Process reengineering focuses on the identification of value. The underlying idea is to change the work process in such a way as to maximize the value usually in the form of reduced costs. Traditionally, this has been an engineering function with Information Systems acting as an enabler. However, this leaves Information Systems in a passive function while the underlying driver of improvement is likely to be information technology. In many cases, only the Information System function is aware of the capabilities of the emerging technologies to reduce costs. As such, it is often desirable to have Information Systems lead the Process Reengineering activity. By doing so, IS assumes value added responsibility along with the operational groups and clients.
Process methodology needs to be selected in order to assure effective and efficient results.
The degree of centralization and decentralization of the organization places a major part in the choice of development processes as does the degree of out-sourcing. This sets the location of both value-added responsibility and the financial control. For fully decentralized IS functions, control is with the department and therefore, only methods which supports decentralization of control are used. However, in most cases the organizations are a blend of centralized systems expertise and decentralized financial authority. Often a "matrix" organization is imposed with Information Systems specialists reporting directly to the IS function but work and "indirectly" report to the operational function. In this case, often multiple processes are used depending on the complexity of the activity.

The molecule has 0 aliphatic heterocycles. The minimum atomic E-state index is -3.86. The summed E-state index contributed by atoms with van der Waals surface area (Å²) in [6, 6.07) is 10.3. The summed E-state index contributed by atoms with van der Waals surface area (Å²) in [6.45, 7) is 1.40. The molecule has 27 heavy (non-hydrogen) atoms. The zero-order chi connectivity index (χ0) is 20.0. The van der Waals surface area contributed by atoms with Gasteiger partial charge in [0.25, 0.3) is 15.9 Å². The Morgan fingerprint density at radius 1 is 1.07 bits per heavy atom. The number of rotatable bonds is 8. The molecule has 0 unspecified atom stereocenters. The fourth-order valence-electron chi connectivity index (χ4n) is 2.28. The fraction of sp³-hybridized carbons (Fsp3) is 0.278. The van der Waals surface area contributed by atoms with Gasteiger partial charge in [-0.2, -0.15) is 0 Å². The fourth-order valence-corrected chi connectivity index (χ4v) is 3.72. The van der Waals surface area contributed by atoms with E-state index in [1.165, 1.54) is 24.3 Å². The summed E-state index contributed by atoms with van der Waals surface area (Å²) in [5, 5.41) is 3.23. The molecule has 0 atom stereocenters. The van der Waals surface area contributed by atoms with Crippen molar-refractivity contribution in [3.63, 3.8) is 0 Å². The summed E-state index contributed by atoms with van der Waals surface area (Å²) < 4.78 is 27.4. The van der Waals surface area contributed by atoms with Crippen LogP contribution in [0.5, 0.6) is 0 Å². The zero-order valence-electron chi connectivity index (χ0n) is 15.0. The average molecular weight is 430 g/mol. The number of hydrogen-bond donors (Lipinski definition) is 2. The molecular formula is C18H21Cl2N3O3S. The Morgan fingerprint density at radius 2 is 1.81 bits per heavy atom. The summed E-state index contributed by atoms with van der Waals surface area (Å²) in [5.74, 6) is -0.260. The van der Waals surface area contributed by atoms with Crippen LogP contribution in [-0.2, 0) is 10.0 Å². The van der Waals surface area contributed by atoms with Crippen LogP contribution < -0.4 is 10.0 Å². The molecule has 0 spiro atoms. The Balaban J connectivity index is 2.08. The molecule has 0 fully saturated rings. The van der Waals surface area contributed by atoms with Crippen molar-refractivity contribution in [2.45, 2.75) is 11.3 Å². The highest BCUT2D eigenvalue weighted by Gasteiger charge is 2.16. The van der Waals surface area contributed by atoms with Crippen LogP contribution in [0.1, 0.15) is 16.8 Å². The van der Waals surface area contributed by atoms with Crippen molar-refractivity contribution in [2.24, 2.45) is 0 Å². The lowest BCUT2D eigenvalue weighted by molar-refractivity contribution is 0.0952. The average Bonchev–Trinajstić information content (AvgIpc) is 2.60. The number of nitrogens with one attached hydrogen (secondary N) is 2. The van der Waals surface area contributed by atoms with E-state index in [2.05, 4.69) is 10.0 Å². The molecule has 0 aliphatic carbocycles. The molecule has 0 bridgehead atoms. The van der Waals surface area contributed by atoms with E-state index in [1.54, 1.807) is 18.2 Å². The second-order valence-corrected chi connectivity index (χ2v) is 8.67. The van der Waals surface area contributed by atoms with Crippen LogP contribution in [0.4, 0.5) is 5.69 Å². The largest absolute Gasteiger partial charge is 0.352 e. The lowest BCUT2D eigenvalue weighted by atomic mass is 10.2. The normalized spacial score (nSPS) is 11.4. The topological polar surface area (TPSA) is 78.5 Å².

As is true in almost all cases, the Golden Rule applies: "He who pays the gold, makes the rules." The objective of the function is not to take control of the project from the client, but to allow the effective and efficient control of the project by the client at the level that is desired. The problem takes place when the resources are not controlled by the user/client but by the senior management. This is particularly the case for large projects, such as Enterprise Data Models, where the funding is often coming from the offices of the CFO or even the CEO for the firm. IS is often set up as a "cost center" where the budget is handled as burden to the total firm. As such, support of projects is as often a political exercise as a value-added issue. This makes the issues of control and methodology even more important.